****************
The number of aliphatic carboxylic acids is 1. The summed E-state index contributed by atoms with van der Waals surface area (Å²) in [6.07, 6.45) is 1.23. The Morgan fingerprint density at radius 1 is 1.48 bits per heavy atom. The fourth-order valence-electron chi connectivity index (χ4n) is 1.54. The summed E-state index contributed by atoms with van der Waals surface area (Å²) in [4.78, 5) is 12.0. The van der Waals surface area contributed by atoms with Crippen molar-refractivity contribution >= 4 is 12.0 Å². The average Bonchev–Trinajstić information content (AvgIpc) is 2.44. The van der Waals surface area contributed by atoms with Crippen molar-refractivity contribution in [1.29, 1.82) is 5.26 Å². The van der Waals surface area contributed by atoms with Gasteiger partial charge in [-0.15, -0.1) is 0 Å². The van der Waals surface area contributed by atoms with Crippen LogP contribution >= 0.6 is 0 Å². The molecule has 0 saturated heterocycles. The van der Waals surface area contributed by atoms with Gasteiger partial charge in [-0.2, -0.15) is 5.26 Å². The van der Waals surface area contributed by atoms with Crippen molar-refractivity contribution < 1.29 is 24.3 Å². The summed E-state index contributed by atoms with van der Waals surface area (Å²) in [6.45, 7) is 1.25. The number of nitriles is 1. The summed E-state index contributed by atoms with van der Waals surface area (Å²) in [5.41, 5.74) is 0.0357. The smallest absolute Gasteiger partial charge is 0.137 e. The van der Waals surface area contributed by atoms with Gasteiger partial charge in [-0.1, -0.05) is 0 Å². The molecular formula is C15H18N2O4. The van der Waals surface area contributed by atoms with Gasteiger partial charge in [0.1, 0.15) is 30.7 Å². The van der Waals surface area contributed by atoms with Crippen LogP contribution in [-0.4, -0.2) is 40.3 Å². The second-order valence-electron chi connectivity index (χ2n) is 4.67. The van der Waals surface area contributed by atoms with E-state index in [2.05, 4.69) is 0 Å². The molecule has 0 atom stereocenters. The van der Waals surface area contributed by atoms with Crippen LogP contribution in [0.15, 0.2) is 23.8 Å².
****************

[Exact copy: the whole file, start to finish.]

The number of aliphatic carboxylic acids is 1. The summed E-state index contributed by atoms with van der Waals surface area (Å²) in [6.07, 6.45) is 1.23. The Morgan fingerprint density at radius 1 is 1.48 bits per heavy atom. The fourth-order valence-electron chi connectivity index (χ4n) is 1.54. The summed E-state index contributed by atoms with van der Waals surface area (Å²) in [4.78, 5) is 12.0. The van der Waals surface area contributed by atoms with Crippen molar-refractivity contribution >= 4 is 12.0 Å². The average Bonchev–Trinajstić information content (AvgIpc) is 2.44. The van der Waals surface area contributed by atoms with Crippen molar-refractivity contribution in [1.29, 1.82) is 5.26 Å². The van der Waals surface area contributed by atoms with Gasteiger partial charge in [-0.15, -0.1) is 0 Å². The van der Waals surface area contributed by atoms with Crippen LogP contribution >= 0.6 is 0 Å². The molecule has 0 saturated heterocycles. The van der Waals surface area contributed by atoms with Gasteiger partial charge in [-0.2, -0.15) is 5.26 Å². The van der Waals surface area contributed by atoms with Crippen molar-refractivity contribution < 1.29 is 24.3 Å². The summed E-state index contributed by atoms with van der Waals surface area (Å²) in [6.45, 7) is 1.25. The number of nitriles is 1. The summed E-state index contributed by atoms with van der Waals surface area (Å²) in [5.41, 5.74) is 0.0357. The smallest absolute Gasteiger partial charge is 0.137 e. The van der Waals surface area contributed by atoms with Gasteiger partial charge in [-0.1, -0.05) is 0 Å². The molecular formula is C15H18N2O4. The van der Waals surface area contributed by atoms with Gasteiger partial charge in [0.1, 0.15) is 30.7 Å². The van der Waals surface area contributed by atoms with Crippen LogP contribution in [-0.4, -0.2) is 40.3 Å². The second-order valence-electron chi connectivity index (χ2n) is 4.67. The van der Waals surface area contributed by atoms with E-state index in [2.05, 4.69) is 0 Å². The molecule has 0 atom stereocenters. The van der Waals surface area contributed by atoms with Crippen LogP contribution in [0.15, 0.2) is 23.8 Å².